Jim Reynolds’ message for the companies writing and the producers selling long-term care insurance (LTCI) is simple: You’re doing a good job; keep at it.
Reynolds is chief executive of Caring Companion Home Care L.L.C., Concord, Mass., and a member of a family that has been in the home care business in several different U.S. markets since 1992.
The family now has operations in Florida, Kansas and Missouri as well as Massachusetts, and he is familiar with the stories of hundreds of home care clients.
His own company now focuses exclusively on families that can scrape up the money to pay cash for private-duty nursing care and other home-based services.
When asked during an interview about how many of the families can use LTCI coverage to pay for the care, he thinks a bit, then says the percentage might be “10% to 10%.” Then he thinks a bit more and says, “Closer to 10 percent…. It’s not near as high as it ought to be.”
The National Association for Home Care & Hospice, Washington, estimates that 7.6 million Americans received formal home health care and related services with a total value of about $58 billion in 2007. Millions more frail and disabled Americans, including elderly Americans, received homemaker services.
The services provided in homes ranged from a little help with shopping and doing the laundry to help with operating complicated medical machinery.
In many cases, a little money spent on home health and homemaker services can help an older person save money and maximize quality of life by staying in their own homes, Reynolds says.
Home care may be the country’s secret weapon in the battle to provide support services for the aging boomers, because expanding the supply of home care may be as simple as sending a would-be aide to a 90-day certification course and is not nearly as complicated or costly as creating a nursing home bed, Reynolds says.
Reynolds’ firm can do everything for a client from providing simple homemaker services to sending in nurses. It can attach GPS devices to clients suffering from dementia and post reports on the Web.
One thing the firm doesn’t do is accepting clients who will be paying for Medicare or Medicaid.
Medicare will pay for skilled nursing services at home for some patients.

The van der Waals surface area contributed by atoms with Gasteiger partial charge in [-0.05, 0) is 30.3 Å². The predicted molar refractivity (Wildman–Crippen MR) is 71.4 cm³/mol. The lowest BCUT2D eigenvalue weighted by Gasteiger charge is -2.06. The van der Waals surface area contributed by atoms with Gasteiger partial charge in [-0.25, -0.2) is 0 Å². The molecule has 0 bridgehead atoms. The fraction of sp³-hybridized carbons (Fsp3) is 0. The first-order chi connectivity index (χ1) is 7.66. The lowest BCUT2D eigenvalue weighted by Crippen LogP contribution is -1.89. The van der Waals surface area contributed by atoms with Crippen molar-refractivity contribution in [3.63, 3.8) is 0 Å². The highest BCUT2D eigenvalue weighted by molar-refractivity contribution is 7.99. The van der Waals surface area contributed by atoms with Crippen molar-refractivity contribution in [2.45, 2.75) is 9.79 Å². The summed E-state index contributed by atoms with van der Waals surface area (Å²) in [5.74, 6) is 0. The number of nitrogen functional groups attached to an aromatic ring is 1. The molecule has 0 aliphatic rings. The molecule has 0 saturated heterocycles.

Medicaid may pay for some home-based services for some patients in some parts of the country.
Reynolds once served occasional government program enrollees in an effort to be helpful. He soon got out of that business, after he discovered that government plans often paid him rates that were lower than the cost of caring for the patients.
Taking those accounts “is a going-out-of-business strategy,” Reynolds says.
Reynolds has read the same stories everyone else has read about families having trouble getting LTCI carriers to pay benefits, but, in his experience, the families that have private LTCI are glad they do.
Some insurers want him to customize his bills for them or to update their caseworkers, but benefits usually seem to flow to the families smoothly after a few months, as far as he can tell, Reynolds reports.
“Most people don’t have private long-term care insurance,” Reynolds says. “Nearly everybody buys life insurance.”
But people are much more likely to need long-term care later in life than they are to die during their working years, Reynolds says.
“They should be thinking about long-term care insurance because they are likely to need it,” Reynolds says. “It is a real life saver.”
Reynolds also would like to see consumers and LTCI producers know more about how long-term care is provided.
“People tend not to think about what their middle-aged years might be like,” Reynolds says.
But in many cases, he says, adult sons and daughters will be looking after parents for 12 years or more — about as many years as they spent bringing up their own children.